What are the basic house rules my dog needs to know?
Never underestimate a dog’s need for discipline. A canine friend is happiest when it knows who is boss and where it fits in the hierarchy.
If it doesn’t have a firm sense of order, a dog can develop behavioural problems and even become aggressive or anxious. This means laying down some house rules and implementing them consistently to keep everybody happy.
There are some basics involved in house training a dog. Your dog needs to know what its rank is, where it can go within the home and when and what kind of behaviour is acceptable.
You will probably need to enroll in a dog training course in order to teach your pet basic commands which can be used both indoors and outdoors.
All things food-related
We have all had the experience of eating at the dining table while our pet dog sits quivering close by whimpering and staring. “Feed me!” it is undoubtedly saying. After a while, it’s easy to get sick of this and sneak it a scrap on the side.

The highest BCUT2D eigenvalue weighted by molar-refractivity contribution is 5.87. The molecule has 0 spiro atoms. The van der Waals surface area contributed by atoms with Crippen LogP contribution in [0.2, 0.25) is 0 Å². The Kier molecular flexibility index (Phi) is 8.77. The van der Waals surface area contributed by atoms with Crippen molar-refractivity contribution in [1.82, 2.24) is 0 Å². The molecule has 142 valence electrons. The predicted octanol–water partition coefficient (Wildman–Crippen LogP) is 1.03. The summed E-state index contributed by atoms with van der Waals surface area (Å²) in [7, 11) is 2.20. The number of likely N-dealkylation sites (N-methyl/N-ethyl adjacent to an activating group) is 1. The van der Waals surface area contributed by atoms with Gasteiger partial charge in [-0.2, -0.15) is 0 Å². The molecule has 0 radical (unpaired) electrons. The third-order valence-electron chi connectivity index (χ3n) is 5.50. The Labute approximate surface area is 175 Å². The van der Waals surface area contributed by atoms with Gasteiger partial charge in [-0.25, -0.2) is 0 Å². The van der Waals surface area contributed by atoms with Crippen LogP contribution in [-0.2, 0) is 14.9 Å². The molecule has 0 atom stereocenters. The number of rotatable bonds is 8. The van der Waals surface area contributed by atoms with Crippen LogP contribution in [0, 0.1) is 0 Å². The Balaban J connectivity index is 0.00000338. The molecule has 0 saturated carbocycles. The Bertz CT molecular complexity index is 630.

You must avoid this at all costs. The reason is simple. If you share food with your dog it is the same as encouraging it to develop a begging pattern. Ignore such behaviour and command it to stay away from your food.
Make sure that you eat before your dog does. You might think it would be a better idea to feed your dog first as it could prevent dinner table begging. The fact is – it doesn’t. Most dogs are wired to eat non-stop. What this routine will teach your dog is that you are the pack leader, which goes back to its need for a sense of where it is in the hierarchy.
A good time to feed your dog is after you have taken it for a walk. It instils a sense of routine into the dog’s mind making food a reward for activity.
Behaviour around people
Your dog must not be permitted to jump up at or onto people as it is disrespectful and dominant behaviour. Command it to get off and sit next to you. It may sound cruel but you should also discourage your dog from demanding love and attention. The reason is obvious. You want to show your dog affection but on your terms. You are the top dog so you will decide when it’s time to play.
Another example of misplaced dominance is when a dog is possessive over food or toys. It is important that you nip this in the bud but you may need professional advice first as it can develop into a serious problem.
The same goes for nipping, growling or biting. This is a case of aggressive behaviour and needs to be dealt with right away with the help of an expert.
Remember house rules not only keep you happy; they keep your dog happy.